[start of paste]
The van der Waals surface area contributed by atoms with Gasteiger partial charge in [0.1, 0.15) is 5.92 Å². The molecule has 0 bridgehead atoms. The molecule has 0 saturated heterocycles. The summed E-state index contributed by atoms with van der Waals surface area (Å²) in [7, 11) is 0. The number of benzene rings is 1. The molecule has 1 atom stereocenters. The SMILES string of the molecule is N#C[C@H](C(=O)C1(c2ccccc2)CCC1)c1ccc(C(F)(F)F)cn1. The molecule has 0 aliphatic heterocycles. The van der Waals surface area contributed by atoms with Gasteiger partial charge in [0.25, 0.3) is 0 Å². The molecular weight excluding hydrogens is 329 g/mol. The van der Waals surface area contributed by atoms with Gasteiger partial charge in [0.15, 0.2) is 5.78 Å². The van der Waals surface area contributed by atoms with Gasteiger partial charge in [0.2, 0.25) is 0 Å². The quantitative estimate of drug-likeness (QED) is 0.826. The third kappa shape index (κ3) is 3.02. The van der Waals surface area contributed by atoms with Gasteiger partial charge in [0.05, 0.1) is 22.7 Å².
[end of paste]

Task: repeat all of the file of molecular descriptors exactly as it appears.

The van der Waals surface area contributed by atoms with Gasteiger partial charge in [0.1, 0.15) is 5.92 Å². The molecule has 0 bridgehead atoms. The molecule has 0 saturated heterocycles. The summed E-state index contributed by atoms with van der Waals surface area (Å²) in [7, 11) is 0. The number of benzene rings is 1. The molecule has 1 atom stereocenters. The SMILES string of the molecule is N#C[C@H](C(=O)C1(c2ccccc2)CCC1)c1ccc(C(F)(F)F)cn1. The molecule has 0 aliphatic heterocycles. The van der Waals surface area contributed by atoms with Gasteiger partial charge in [0.25, 0.3) is 0 Å². The molecular weight excluding hydrogens is 329 g/mol. The van der Waals surface area contributed by atoms with Gasteiger partial charge in [0.15, 0.2) is 5.78 Å². The van der Waals surface area contributed by atoms with Gasteiger partial charge in [0.2, 0.25) is 0 Å². The quantitative estimate of drug-likeness (QED) is 0.826. The third kappa shape index (κ3) is 3.02. The van der Waals surface area contributed by atoms with Gasteiger partial charge in [0.05, 0.1) is 22.7 Å².